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DCI warns of online child porn gang sharing lewd images of minors

The Directorate of Criminal Investigations (DCI) has warned of a gang that has been sharing obscene pictures and videos suspected to be of minors on online platforms.

The warning comes after pictures purporting to be of the seven teenage girls who had gone missing for several days started appearing online.

The DCI said in a statement that legal action will be taken against people sharing inappropriate pictures of underage children.

“The attention of the DCI has been drawn to inappropriate photos and videos of minors being circulated on social media alleged to have been shot by a group of minors who had attended a house party,” said the DCI on its twitter page.

Adding, “It is unfortunate that such individuals are doing so not only in contravention of the law, but also ignoring the negative impact of their actions to the lives of the said minors. We wish to remind those circulating such photos and/or videos that such acts are punishable by law,” read a statement from the DCI.

On Friday, three missing teenagers were rescued by officers in Nairobi after missing for days but did not reveal details of where the girls were found or if any arrests had been made.

The three told police they had seen a social media account that invited them to “parties” in the city.

On Sunday, 44 school going children were arrested alongside their host in Nairobi’s Mountain View Estate and various brands of alcohol and bhang seized in the raid.

DCI identified the host as 41-year-old Millicent Kithinji.

DCI further revealed that the teens found in Ms Kithinji’s house were 26 boys and 18 girls aged between 14 and 17 years and who are primary and secondary school learners.

The children told police they were from Nairobi, Kiambu and Machakos counties with police linking the disappearances to an online group known as Carty-gang-ent which is under investigation.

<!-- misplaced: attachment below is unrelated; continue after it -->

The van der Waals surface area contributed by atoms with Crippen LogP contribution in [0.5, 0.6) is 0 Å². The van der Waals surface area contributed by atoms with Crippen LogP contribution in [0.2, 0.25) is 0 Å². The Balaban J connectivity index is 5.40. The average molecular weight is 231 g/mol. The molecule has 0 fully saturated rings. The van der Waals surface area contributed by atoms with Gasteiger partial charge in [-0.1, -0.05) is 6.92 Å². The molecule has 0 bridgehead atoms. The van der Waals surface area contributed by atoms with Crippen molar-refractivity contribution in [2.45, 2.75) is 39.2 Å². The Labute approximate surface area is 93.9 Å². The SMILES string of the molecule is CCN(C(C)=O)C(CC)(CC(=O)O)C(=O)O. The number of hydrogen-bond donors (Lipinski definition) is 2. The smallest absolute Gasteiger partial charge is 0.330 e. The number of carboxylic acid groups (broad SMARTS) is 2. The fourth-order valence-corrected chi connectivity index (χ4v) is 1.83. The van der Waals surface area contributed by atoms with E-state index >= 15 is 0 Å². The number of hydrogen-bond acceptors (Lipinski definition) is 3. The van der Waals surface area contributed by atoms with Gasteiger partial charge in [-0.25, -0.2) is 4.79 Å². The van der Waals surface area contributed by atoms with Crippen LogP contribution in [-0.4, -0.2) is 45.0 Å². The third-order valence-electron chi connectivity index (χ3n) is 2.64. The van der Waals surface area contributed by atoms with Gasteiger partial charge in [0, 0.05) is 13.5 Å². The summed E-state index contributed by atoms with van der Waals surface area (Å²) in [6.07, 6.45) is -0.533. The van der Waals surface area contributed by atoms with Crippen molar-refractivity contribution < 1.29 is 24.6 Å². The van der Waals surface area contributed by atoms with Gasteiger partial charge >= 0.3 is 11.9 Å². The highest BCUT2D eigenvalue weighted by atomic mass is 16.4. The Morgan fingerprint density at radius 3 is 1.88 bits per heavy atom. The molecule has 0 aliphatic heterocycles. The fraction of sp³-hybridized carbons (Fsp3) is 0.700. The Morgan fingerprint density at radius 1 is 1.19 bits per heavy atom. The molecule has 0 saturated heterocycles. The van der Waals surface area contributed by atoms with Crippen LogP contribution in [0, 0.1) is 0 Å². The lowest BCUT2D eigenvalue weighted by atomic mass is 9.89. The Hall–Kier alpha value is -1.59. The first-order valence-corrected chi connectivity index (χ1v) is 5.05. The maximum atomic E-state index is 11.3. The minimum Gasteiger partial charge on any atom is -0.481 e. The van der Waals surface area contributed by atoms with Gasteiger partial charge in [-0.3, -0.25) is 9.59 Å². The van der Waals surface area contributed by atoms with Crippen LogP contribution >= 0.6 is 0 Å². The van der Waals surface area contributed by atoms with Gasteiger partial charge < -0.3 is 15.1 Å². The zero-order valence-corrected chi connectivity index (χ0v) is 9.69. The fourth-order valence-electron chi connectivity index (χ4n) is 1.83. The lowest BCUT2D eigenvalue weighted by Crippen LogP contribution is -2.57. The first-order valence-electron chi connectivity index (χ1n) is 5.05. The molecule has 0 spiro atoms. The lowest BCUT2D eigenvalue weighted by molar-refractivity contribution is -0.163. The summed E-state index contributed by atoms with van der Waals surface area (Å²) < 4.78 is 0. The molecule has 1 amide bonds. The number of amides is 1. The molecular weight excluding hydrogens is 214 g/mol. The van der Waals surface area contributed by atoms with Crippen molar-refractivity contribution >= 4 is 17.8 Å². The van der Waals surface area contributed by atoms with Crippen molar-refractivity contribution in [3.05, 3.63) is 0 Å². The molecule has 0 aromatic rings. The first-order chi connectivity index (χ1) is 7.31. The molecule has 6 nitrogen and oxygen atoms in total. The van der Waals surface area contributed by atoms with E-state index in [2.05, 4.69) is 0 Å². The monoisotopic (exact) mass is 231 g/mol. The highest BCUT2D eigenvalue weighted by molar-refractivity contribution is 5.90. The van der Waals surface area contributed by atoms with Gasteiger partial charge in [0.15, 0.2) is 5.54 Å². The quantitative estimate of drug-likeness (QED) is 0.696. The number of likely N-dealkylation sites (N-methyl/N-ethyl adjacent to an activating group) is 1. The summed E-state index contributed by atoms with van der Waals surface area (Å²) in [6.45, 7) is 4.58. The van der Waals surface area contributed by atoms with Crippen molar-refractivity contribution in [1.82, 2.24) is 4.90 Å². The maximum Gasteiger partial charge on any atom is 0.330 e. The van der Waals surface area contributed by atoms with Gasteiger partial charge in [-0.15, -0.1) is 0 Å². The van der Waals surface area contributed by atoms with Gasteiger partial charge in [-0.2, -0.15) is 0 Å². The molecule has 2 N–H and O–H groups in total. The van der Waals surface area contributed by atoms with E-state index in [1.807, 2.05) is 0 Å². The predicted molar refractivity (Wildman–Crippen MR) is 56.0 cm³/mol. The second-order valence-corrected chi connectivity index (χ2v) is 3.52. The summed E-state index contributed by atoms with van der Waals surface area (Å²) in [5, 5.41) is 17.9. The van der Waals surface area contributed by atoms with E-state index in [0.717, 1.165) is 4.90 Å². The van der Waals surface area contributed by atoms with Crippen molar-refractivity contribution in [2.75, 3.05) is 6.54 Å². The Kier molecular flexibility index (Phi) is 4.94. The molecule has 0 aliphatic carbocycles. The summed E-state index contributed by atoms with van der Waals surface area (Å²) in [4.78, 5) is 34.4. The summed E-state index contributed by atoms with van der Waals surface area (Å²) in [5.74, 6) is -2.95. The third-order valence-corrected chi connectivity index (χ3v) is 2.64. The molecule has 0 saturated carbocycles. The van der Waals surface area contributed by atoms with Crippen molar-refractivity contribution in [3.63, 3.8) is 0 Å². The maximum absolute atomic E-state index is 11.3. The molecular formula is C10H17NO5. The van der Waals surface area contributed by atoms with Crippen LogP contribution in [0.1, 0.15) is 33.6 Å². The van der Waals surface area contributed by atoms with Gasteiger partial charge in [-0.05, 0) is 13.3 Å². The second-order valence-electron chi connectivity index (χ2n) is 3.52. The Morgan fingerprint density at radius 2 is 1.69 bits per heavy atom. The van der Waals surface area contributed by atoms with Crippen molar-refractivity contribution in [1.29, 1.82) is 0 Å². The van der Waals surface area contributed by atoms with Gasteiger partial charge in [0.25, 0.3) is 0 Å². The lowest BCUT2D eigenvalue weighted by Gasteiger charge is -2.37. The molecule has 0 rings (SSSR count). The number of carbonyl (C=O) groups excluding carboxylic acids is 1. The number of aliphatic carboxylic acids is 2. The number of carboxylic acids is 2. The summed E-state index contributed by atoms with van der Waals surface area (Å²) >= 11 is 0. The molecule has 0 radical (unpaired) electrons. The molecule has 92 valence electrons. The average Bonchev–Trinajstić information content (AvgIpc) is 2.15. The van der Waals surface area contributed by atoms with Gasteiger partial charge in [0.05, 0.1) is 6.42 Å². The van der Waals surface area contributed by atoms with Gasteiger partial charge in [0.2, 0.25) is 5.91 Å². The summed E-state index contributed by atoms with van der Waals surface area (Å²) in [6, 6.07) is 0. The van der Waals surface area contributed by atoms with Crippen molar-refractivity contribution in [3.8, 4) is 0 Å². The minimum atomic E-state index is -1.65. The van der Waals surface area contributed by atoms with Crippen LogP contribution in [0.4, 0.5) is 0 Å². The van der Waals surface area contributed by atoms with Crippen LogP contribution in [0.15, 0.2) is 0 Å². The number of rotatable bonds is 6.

Ms Kithinji will be detained by police for a week as investigation is concluded over the house party involving the 44 teens and alleged child trafficking.

In Kenya, the Cybercrimes Act supports the Childrens Act of 2001 and Sexual Offence Act of 2005, which do not entirely insulate the Kenyan child from predators, as such cases are still prevalent.

Anyone found guilty of an offence of child pornography, and upon conviction, will be liable to imprisonment for a term of not less than six years or to a fine of not less than five hundred thousand shillings or both.

Subsequent conviction will attract imprisonment to a term of not less than seven years without the option of a fine.

The sleuths also told parents to take a keen interest in their children’s activities at home and on social media networks.

“As the investigations go on, we wish to issue a stern warning to individuals taking advantage of the Covid-19 pandemic to prey on school girls who are at home, especially through the social media networks, that their days are numbered,” the statement added.